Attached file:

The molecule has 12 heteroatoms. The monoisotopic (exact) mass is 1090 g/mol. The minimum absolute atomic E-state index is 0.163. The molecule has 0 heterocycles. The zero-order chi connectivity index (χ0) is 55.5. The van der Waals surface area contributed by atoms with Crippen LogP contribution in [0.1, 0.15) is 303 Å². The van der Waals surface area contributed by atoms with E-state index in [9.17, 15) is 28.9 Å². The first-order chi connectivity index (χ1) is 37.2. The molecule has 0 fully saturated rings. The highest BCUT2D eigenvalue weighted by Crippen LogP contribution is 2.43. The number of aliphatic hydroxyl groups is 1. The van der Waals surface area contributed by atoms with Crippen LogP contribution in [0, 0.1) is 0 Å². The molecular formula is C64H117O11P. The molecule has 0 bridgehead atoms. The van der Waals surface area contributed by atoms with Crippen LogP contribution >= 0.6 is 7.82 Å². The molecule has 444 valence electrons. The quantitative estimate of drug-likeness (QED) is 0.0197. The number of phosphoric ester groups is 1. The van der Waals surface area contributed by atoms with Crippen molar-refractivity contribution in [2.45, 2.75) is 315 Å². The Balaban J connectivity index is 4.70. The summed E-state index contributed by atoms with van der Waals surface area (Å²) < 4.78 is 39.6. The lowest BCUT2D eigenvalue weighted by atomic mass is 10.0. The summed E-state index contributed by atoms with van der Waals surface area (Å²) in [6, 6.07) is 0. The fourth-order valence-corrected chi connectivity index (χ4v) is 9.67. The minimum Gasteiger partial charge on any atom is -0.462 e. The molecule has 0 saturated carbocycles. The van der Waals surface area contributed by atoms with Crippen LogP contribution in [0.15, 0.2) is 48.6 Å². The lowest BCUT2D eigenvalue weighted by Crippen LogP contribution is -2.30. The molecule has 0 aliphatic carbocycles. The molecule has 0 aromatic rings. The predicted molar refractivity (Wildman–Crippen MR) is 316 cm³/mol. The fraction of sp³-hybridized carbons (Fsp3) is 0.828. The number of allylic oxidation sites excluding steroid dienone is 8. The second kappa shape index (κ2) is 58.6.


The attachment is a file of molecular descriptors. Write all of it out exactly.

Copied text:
The molecule has 12 heteroatoms. The monoisotopic (exact) mass is 1090 g/mol. The minimum absolute atomic E-state index is 0.163. The molecule has 0 heterocycles. The zero-order chi connectivity index (χ0) is 55.5. The van der Waals surface area contributed by atoms with Crippen LogP contribution in [0.1, 0.15) is 303 Å². The van der Waals surface area contributed by atoms with E-state index in [9.17, 15) is 28.9 Å². The first-order chi connectivity index (χ1) is 37.2. The molecule has 0 fully saturated rings. The highest BCUT2D eigenvalue weighted by Crippen LogP contribution is 2.43. The number of aliphatic hydroxyl groups is 1. The van der Waals surface area contributed by atoms with Crippen LogP contribution in [0, 0.1) is 0 Å². The molecular formula is C64H117O11P. The molecule has 0 bridgehead atoms. The van der Waals surface area contributed by atoms with Crippen LogP contribution >= 0.6 is 7.82 Å². The molecule has 444 valence electrons. The quantitative estimate of drug-likeness (QED) is 0.0197. The number of phosphoric ester groups is 1. The van der Waals surface area contributed by atoms with Crippen molar-refractivity contribution in [2.45, 2.75) is 315 Å². The Balaban J connectivity index is 4.70. The summed E-state index contributed by atoms with van der Waals surface area (Å²) < 4.78 is 39.6. The lowest BCUT2D eigenvalue weighted by atomic mass is 10.0. The summed E-state index contributed by atoms with van der Waals surface area (Å²) in [6, 6.07) is 0. The fourth-order valence-corrected chi connectivity index (χ4v) is 9.67. The minimum Gasteiger partial charge on any atom is -0.462 e. The molecule has 0 saturated carbocycles. The van der Waals surface area contributed by atoms with Crippen LogP contribution in [0.15, 0.2) is 48.6 Å². The lowest BCUT2D eigenvalue weighted by Crippen LogP contribution is -2.30. The molecule has 0 aliphatic carbocycles. The molecule has 0 aromatic rings. The predicted molar refractivity (Wildman–Crippen MR) is 316 cm³/mol. The fraction of sp³-hybridized carbons (Fsp3) is 0.828. The number of allylic oxidation sites excluding steroid dienone is 8. The second kappa shape index (κ2) is 58.6.